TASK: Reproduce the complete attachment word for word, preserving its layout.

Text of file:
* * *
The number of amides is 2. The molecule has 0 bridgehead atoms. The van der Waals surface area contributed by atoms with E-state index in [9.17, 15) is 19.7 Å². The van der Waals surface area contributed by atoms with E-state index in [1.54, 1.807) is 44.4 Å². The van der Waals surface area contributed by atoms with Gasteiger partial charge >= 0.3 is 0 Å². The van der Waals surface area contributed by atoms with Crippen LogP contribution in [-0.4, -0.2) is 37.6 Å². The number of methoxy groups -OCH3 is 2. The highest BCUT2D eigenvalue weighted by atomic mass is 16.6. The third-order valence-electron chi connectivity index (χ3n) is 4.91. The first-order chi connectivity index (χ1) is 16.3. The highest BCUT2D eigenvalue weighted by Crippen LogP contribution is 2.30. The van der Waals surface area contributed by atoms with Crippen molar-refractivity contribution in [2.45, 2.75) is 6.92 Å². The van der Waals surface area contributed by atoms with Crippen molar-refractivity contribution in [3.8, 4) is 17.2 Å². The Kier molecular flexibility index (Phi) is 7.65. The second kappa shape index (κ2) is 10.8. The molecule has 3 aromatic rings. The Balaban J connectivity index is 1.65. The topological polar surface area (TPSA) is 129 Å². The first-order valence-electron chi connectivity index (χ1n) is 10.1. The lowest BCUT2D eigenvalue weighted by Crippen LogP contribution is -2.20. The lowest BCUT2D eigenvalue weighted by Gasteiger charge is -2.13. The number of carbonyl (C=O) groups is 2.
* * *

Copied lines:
The number of amides is 2. The molecule has 0 bridgehead atoms. The van der Waals surface area contributed by atoms with E-state index in [9.17, 15) is 19.7 Å². The van der Waals surface area contributed by atoms with E-state index in [1.54, 1.807) is 44.4 Å². The van der Waals surface area contributed by atoms with Gasteiger partial charge >= 0.3 is 0 Å². The van der Waals surface area contributed by atoms with Crippen LogP contribution in [-0.4, -0.2) is 37.6 Å². The number of methoxy groups -OCH3 is 2. The highest BCUT2D eigenvalue weighted by atomic mass is 16.6. The third-order valence-electron chi connectivity index (χ3n) is 4.91. The first-order chi connectivity index (χ1) is 16.3. The highest BCUT2D eigenvalue weighted by Crippen LogP contribution is 2.30. The van der Waals surface area contributed by atoms with Crippen molar-refractivity contribution in [2.45, 2.75) is 6.92 Å². The van der Waals surface area contributed by atoms with Crippen molar-refractivity contribution in [3.8, 4) is 17.2 Å². The Kier molecular flexibility index (Phi) is 7.65. The second kappa shape index (κ2) is 10.8. The molecule has 3 aromatic rings. The Balaban J connectivity index is 1.65. The topological polar surface area (TPSA) is 129 Å². The first-order valence-electron chi connectivity index (χ1n) is 10.1. The lowest BCUT2D eigenvalue weighted by Crippen LogP contribution is -2.20. The lowest BCUT2D eigenvalue weighted by Gasteiger charge is -2.13. The number of carbonyl (C=O) groups is 2.